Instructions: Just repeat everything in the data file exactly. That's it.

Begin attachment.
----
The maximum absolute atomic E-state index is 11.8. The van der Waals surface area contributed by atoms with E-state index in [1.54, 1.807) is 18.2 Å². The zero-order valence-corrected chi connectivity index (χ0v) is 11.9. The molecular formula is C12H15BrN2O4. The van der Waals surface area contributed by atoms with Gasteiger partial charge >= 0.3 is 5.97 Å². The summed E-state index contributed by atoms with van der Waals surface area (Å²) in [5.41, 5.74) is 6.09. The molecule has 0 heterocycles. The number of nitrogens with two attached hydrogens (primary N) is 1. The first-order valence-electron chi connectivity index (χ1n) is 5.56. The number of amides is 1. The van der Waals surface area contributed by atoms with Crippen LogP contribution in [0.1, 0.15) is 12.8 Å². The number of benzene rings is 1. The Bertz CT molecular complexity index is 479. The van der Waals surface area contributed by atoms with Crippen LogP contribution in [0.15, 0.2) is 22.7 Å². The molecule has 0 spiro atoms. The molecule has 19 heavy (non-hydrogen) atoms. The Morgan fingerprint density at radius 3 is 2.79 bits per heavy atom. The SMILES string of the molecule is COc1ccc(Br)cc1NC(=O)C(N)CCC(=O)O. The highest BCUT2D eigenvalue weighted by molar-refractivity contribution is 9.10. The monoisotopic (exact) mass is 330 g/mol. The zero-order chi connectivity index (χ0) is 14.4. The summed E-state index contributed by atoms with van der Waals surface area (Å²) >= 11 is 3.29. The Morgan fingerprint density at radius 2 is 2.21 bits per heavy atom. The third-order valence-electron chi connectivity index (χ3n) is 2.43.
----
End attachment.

The maximum absolute atomic E-state index is 11.8. The van der Waals surface area contributed by atoms with E-state index in [1.54, 1.807) is 18.2 Å². The zero-order valence-corrected chi connectivity index (χ0v) is 11.9. The molecular formula is C12H15BrN2O4. The van der Waals surface area contributed by atoms with Gasteiger partial charge >= 0.3 is 5.97 Å². The summed E-state index contributed by atoms with van der Waals surface area (Å²) in [5.41, 5.74) is 6.09. The molecule has 0 heterocycles. The number of nitrogens with two attached hydrogens (primary N) is 1. The first-order valence-electron chi connectivity index (χ1n) is 5.56. The number of amides is 1. The van der Waals surface area contributed by atoms with Crippen LogP contribution in [0.1, 0.15) is 12.8 Å². The number of benzene rings is 1. The Bertz CT molecular complexity index is 479. The van der Waals surface area contributed by atoms with Crippen LogP contribution in [0.15, 0.2) is 22.7 Å². The molecule has 0 spiro atoms. The molecule has 19 heavy (non-hydrogen) atoms. The Morgan fingerprint density at radius 3 is 2.79 bits per heavy atom. The SMILES string of the molecule is COc1ccc(Br)cc1NC(=O)C(N)CCC(=O)O. The highest BCUT2D eigenvalue weighted by molar-refractivity contribution is 9.10. The monoisotopic (exact) mass is 330 g/mol. The zero-order chi connectivity index (χ0) is 14.4. The summed E-state index contributed by atoms with van der Waals surface area (Å²) >= 11 is 3.29. The Morgan fingerprint density at radius 2 is 2.21 bits per heavy atom. The third-order valence-electron chi connectivity index (χ3n) is 2.43.